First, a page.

As California continues to face pressing issues of water management, the creation of a groundwater sustainability agency (GSA) looms ahead. Senior Mediator Gina Bartlett, who has been arms-deep in the creation process, contributed a post today for the Groundwater Act blog on building consensus. A snippet of that blog post is included below:
As California’s priority groundwater basins are beginning to implement the Sustainable Groundwater Management Act, the first major requirements are to form a groundwater sustainability agency (GSA) and then develop a groundwater sustainability plan. California has designated medium and high priority basins that must comply with the Act, and most are now grappling with the agency formation requirement.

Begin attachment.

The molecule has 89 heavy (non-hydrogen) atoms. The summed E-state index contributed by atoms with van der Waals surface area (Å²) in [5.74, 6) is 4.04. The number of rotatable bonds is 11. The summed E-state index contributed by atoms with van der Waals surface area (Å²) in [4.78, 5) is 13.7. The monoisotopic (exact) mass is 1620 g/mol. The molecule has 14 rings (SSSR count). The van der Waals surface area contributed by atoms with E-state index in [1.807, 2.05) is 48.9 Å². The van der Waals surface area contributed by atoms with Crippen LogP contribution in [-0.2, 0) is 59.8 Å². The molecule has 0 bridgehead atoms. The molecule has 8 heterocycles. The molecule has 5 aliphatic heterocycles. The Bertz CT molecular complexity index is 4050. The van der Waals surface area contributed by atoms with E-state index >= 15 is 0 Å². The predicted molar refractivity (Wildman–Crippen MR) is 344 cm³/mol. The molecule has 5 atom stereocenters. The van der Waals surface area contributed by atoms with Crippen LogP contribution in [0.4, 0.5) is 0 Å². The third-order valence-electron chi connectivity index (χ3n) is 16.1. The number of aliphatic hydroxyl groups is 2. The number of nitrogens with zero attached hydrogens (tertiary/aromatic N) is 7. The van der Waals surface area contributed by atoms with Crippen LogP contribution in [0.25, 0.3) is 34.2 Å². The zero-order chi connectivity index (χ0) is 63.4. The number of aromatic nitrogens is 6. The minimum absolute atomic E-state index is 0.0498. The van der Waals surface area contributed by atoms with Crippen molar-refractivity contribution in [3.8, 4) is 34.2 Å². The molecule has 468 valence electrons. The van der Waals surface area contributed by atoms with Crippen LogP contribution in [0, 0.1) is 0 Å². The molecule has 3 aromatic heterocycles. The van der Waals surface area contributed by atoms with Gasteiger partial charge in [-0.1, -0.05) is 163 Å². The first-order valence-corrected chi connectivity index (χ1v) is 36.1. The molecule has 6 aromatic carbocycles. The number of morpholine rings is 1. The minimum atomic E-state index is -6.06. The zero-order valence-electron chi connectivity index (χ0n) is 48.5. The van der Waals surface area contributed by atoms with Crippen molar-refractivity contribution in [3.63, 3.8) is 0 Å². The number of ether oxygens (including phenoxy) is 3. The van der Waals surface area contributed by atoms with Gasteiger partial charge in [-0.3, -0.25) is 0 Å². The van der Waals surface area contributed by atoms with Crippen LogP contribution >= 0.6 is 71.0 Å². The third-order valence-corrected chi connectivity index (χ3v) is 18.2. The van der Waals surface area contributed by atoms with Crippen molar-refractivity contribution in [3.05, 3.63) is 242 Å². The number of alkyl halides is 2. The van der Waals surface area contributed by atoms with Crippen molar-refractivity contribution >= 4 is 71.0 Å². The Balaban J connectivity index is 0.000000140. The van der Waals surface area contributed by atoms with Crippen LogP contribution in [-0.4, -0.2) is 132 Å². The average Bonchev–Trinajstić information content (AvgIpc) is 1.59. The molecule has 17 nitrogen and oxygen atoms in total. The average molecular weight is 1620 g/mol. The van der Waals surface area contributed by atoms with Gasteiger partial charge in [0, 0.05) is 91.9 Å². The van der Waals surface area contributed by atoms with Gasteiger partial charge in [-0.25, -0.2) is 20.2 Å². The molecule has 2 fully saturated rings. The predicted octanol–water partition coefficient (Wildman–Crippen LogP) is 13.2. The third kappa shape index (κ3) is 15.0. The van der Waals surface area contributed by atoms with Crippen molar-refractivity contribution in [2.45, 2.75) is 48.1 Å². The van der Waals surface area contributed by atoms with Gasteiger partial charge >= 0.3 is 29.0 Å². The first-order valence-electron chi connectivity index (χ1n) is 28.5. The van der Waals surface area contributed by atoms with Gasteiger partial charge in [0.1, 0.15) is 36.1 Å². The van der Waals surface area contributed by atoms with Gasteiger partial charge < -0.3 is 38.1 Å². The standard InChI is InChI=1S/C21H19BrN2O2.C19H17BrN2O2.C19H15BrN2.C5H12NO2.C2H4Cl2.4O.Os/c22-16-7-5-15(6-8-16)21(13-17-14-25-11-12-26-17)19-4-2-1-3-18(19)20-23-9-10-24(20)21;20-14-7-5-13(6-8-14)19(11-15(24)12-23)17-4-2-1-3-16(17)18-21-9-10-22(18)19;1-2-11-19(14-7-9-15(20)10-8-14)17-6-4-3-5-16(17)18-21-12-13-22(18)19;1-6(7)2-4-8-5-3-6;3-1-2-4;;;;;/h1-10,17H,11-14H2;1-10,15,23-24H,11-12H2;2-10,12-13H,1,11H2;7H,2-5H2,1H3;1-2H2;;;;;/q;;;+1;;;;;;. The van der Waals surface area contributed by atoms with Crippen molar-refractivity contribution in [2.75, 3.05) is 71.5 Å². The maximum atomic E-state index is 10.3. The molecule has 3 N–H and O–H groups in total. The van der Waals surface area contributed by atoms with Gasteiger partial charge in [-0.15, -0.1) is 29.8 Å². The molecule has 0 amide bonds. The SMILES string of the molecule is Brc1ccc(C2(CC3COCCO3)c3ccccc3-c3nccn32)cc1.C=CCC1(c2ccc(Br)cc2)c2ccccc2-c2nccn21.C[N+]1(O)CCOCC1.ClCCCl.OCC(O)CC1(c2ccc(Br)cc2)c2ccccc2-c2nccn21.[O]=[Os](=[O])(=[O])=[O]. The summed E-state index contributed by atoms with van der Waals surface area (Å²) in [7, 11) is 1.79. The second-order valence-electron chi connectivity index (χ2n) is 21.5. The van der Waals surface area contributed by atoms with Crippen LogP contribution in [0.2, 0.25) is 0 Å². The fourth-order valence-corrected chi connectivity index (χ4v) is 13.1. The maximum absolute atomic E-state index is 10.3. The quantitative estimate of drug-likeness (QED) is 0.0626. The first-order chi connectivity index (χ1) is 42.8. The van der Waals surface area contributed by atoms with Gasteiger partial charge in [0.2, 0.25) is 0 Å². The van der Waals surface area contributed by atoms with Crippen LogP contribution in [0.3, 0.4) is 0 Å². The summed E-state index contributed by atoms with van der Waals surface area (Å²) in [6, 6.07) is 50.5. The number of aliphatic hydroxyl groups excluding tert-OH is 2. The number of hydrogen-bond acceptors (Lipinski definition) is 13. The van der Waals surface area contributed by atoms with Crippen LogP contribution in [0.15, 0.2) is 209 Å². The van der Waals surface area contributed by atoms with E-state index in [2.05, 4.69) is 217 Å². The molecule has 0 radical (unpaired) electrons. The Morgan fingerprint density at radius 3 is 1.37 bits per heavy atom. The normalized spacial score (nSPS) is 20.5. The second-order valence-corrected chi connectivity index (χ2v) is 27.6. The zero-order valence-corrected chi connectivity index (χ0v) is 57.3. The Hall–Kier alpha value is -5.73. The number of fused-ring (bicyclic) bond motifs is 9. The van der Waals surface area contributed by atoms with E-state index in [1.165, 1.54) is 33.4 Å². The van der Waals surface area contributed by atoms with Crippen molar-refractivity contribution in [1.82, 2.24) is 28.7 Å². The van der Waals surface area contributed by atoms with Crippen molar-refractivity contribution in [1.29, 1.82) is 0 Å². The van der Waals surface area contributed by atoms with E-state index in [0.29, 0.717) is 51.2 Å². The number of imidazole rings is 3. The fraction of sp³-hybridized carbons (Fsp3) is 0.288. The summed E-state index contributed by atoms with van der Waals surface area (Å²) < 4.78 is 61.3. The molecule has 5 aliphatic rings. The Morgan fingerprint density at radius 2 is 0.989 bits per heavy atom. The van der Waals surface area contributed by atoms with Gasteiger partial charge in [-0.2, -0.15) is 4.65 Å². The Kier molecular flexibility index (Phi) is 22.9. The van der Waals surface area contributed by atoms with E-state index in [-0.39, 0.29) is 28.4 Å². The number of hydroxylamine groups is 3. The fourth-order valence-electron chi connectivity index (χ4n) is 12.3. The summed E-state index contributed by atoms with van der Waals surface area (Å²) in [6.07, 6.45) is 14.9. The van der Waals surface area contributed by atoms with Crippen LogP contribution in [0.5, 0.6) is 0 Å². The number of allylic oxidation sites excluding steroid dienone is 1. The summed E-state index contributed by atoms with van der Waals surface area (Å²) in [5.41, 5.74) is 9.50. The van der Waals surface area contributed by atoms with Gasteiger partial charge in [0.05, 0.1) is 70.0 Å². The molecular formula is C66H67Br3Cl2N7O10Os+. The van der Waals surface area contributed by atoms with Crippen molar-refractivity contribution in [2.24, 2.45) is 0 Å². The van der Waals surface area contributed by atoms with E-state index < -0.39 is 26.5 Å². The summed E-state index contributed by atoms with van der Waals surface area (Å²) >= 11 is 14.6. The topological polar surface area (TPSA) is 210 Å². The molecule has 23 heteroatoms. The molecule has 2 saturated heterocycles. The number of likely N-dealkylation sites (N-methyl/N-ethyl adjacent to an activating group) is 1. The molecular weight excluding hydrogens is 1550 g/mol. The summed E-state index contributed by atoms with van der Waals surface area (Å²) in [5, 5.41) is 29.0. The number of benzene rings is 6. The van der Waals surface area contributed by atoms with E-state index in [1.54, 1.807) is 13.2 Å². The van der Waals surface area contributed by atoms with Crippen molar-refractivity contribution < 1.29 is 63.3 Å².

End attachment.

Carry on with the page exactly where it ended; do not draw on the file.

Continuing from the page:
Many eligible agencies are concerned about working out the details of legal and coordination agreements by the June 2017 deadline. I have observed struggles verging on tension around how much process and outreach is necessary before “deciding.” Agency staff are asking themselves, how much process do we need? Do we need to make sure everyone’s on board? Do we have to involve the public? How much is enough? When can we just decide? Given the worry over the timeline and number of agencies that might need to be involved, these are challenging questions with no perfect answers. Still, this has me thinking about benchmarks that agencies and stakeholders can use to know when enough is enough, and it’s time to decide. These conditions assume that the responsible entities in a basin want to build widespread support or consensus on its governance structure, where consensus means that everyone can at least live with the decision on the groundwater sustainability agency.